Experiment 2 examines if the effect of context generalizes to another threshold-based measure of performance (i.e., threshold orientation jitter, which reflects the tolerance to orientation jitter along the contour-path). 
Experiment 2: effect of context on tolerance to orientation jitter in snake-localization
Both Experiment 1 and the earlier study by Dakin and Baruch (2009) used threshold exposure-duration measure as a practical psychophysical procedure for measuring performance. Threshold-based paradigms have advantages over standard “path paradigms” that use percent correct measure, which are limited in that e.g., they do not allow calculation of performance-ratios across conditions. In order to be able to quantify the contribution to contextual effects from the influence e.g., of crowding (Experiment 3), it would be desirable for our performance measure to be expressed in units not of time but of tolerable orientation uncertainty. Furthermore, a similar effect of context on other threshold measures would argue for generality of the findings from Experiment 1. Finally, a fixed-exposure-duration paradigm has the potential to lead to faster threshold measurement that would be useful in the clinical field (reducing “test-stress” and the probability of eye movements). 
Methods
Observers
The same six observers of Experiment 1 (VR, SCD, MST, EA, EI, ALF) served as participants in Experiment 2
Apparatus
We used the same apparatus and display parameters as in Experiment 1
Stimuli
In Experiment 2, we used only snakes as structured contours because, in pilot trials, we found that even modest levels of orientation jitter reduced ladder-localization to chance but with large intertrial differences (rendering staircases unusable). Increasing the fixed exposure-duration helped but greatly extended test-time (precluding e.g., possible clinical translation). For this reason, here, we measure performance only for localization of snakes. The parameters of the Gabors and the methodology to create contours and manipulate the immediate surround (random, near-parallel, near-perpendicular) of contours were the same as in Experiment 1. As before, stimuli contained a structured and a random contour embedded within distracter-elements and located right and left of the fixation mark.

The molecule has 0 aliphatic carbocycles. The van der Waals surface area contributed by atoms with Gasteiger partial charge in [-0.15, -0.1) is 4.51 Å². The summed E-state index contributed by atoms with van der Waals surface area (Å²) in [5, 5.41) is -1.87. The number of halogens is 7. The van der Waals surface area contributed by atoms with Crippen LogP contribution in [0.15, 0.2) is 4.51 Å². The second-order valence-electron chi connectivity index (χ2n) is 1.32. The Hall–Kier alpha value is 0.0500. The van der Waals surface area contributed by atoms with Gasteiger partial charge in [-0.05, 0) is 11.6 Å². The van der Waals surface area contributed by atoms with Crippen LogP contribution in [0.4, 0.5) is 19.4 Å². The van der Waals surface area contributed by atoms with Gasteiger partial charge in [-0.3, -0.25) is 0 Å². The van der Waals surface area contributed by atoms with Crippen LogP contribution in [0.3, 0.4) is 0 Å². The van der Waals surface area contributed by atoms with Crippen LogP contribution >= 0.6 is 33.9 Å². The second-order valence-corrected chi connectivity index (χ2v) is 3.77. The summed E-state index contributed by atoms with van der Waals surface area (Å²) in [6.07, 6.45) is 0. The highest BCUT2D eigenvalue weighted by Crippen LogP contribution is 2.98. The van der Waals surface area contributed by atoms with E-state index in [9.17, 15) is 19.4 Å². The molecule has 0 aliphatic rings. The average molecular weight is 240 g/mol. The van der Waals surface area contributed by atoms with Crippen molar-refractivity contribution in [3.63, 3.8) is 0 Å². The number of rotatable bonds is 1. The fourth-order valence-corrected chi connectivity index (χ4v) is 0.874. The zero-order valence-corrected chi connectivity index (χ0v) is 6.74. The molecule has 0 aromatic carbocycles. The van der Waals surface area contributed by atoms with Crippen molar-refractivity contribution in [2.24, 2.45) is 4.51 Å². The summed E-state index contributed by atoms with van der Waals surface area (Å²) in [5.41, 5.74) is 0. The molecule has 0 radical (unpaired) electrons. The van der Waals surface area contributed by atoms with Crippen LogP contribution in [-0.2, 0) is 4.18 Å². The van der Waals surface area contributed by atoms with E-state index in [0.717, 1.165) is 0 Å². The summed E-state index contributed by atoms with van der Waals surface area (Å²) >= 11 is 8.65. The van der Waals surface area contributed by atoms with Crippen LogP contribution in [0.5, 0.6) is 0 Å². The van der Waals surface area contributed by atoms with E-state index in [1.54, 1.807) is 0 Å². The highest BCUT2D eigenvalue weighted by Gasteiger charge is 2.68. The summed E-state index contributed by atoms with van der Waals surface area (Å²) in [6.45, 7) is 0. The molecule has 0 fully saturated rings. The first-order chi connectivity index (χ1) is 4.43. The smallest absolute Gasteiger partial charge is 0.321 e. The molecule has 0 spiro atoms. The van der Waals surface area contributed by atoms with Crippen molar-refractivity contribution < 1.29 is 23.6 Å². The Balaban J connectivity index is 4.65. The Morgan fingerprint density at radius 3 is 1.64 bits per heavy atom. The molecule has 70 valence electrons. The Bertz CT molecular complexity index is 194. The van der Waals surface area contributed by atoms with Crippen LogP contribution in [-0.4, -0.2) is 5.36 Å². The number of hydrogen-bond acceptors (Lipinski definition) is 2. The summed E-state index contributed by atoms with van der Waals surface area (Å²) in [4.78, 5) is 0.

Prior to stimulus presentation, we jittered the orientation of the elements within the structured contour. We did this by generating Gaussian random offsets using standard deviations in the range 0 to 90°. (Note that this is the generating standard deviation; the true/wrapped standard deviation will be lower.) A generating Gaussian standard deviation of 90° will produce a near-isotropic distribution of orientations. The level of orientation jitter was under control of an adaptive staircase procedure (QUEST, Watson & Pelli, 1983), as described in the Procedure. The orientation of distracter-elements was not modified further based on the new (noisy) contour orientation structure (where the orientation of each contour-element had been drastically altered). As in Experiment 1, the mask was composed of a field of randomly oriented elements (with the same number and separation of Gabors as the test stimulus, on average). 
Design
The experiment had a within-subjects design. The independent variable was the surround orientation offset: the mean orientation of the surrounding-elements relative to the contour-elements (three levels: random, near-parallel, near-perpendicular). Note that these offsets are relative to the contour-elements without any orientation jitter. The dependent variable was the maximum orientation jitter along the contour-path supporting 75% correct contour-localization (threshold orientation jitter, see Procedure).